I have learned that almost every person alive is suffering from an unspoken and mostly unrealized pain that bubbles right under the surface. They hide it, but if anything difficult happens, they can no longer contain the pain, and out it comes--often in great gouts that engulf themselves and those around them.
Fear and pain have become the norm in our world, so it mostly goes unnoticed until the volcanic eruptions that occur when we just can't take anymore. If you really want to make a difference in the lives of others, try looking for the pain that is almost always there, instead of waiting for the blow-outs, at which point most people can't accept help.
While I was checking out at Wal-Mart one day, I noticed that the customer in line ahead of me was really giving the clerk a hard time. When it was my turn to check out, I could see the pain on her face, so I reached out, touched her arm, and said, "That guy was unhappy long before he met you, kid. It wasn't about you."
Her smile lit up the store.
A woman approached me after a seminar to ask a question about her child. Instead of answering her question, I said, "Do you even know how much pain you're in all the time?"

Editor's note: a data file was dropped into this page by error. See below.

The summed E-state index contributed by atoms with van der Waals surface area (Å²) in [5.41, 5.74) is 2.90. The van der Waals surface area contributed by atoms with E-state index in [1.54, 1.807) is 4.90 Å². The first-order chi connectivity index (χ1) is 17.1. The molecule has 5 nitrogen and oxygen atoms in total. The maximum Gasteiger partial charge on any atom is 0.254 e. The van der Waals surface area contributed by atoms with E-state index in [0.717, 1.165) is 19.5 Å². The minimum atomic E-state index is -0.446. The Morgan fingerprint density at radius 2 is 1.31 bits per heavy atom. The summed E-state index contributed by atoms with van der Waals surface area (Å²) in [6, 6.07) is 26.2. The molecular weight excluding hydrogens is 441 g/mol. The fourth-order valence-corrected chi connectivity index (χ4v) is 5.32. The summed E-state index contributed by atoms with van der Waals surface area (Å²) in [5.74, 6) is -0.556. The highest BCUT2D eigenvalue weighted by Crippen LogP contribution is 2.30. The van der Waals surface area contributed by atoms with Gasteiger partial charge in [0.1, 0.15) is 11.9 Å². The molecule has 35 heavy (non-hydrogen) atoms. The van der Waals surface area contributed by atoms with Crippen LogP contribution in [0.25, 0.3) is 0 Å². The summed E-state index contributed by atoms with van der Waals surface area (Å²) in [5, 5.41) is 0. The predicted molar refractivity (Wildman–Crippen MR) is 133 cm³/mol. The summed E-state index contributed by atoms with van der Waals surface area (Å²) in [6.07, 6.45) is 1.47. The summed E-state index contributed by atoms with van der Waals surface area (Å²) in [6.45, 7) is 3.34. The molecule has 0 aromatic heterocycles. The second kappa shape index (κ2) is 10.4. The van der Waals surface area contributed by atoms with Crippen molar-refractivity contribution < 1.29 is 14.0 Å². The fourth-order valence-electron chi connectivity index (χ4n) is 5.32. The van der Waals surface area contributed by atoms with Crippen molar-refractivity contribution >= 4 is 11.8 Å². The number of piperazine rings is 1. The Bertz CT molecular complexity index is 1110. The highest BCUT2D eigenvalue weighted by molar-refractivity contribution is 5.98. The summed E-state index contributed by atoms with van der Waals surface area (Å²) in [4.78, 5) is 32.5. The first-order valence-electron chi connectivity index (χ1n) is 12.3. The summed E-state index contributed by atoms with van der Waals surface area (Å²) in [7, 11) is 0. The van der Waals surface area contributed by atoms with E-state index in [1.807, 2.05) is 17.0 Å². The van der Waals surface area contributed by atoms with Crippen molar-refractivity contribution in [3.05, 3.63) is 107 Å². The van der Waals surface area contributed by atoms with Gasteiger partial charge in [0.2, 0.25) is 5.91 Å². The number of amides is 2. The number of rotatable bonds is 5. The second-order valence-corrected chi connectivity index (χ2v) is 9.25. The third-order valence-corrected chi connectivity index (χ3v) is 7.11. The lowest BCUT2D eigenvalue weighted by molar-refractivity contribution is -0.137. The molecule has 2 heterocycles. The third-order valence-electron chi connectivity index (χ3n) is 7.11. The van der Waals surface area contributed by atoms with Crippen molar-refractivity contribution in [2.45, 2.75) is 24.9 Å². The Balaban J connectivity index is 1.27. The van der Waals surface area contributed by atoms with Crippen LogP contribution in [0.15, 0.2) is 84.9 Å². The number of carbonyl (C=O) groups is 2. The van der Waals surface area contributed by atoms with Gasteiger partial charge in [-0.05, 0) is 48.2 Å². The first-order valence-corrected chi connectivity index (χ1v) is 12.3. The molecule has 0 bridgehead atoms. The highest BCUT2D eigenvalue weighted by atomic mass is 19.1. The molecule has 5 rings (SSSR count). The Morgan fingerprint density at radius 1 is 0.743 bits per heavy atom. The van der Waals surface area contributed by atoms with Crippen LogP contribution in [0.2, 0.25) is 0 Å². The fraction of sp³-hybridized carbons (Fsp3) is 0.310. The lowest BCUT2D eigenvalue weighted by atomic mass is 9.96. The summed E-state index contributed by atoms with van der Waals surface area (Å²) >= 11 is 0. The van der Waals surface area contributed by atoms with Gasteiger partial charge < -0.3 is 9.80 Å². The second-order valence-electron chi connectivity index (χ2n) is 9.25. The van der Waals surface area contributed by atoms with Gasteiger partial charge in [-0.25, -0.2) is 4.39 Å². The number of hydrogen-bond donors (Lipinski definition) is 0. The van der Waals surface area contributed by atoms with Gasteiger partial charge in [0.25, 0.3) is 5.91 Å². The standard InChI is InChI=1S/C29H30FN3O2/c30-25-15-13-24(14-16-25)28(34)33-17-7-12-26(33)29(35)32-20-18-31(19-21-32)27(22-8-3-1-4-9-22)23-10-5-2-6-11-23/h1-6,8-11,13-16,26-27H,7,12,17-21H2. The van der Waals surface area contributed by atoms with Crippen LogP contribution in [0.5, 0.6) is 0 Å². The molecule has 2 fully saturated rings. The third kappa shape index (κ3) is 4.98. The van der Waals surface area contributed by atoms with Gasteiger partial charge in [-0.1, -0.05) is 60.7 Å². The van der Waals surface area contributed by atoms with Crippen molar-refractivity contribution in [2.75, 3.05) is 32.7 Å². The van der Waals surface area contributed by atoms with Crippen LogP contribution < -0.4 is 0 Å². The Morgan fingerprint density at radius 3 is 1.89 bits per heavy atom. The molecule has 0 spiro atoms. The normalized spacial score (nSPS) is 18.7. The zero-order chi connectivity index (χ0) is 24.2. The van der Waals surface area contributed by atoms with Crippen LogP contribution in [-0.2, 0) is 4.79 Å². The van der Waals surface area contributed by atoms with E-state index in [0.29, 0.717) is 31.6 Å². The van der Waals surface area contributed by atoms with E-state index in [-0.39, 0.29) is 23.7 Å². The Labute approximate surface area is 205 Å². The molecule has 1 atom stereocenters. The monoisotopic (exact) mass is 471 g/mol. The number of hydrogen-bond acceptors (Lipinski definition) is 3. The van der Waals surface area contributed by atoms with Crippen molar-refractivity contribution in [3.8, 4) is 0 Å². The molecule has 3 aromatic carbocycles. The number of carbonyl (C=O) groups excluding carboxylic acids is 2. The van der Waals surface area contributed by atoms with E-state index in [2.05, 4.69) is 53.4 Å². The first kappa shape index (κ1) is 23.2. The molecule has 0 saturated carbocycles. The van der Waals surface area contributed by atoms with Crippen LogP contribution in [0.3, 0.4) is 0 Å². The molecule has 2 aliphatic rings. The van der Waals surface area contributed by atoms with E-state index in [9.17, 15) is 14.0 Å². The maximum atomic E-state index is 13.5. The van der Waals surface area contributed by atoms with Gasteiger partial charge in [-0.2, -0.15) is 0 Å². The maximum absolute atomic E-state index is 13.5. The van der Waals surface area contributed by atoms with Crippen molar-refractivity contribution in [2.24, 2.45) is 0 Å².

She burst into tears, and when she could speak again, she said, "Everybody expects me to be cheerful and helpful all the time, so I try to do that. I'm exhausted. In all my life, nobody has ever asked me about my pain."
We are surrounded by people in pain. If we look for it, we can often speak up and bring a ray of hope into lives otherwise shrouded in darkness and despair. In our defense, most of us are too consumed by our own pain to have enough emotional energy to address the pain in others. We don't have to take responsibility for the pain of others, but we can take tiny steps in the direction of at least recognizing it.
Learn how to truly love others and give them what they need.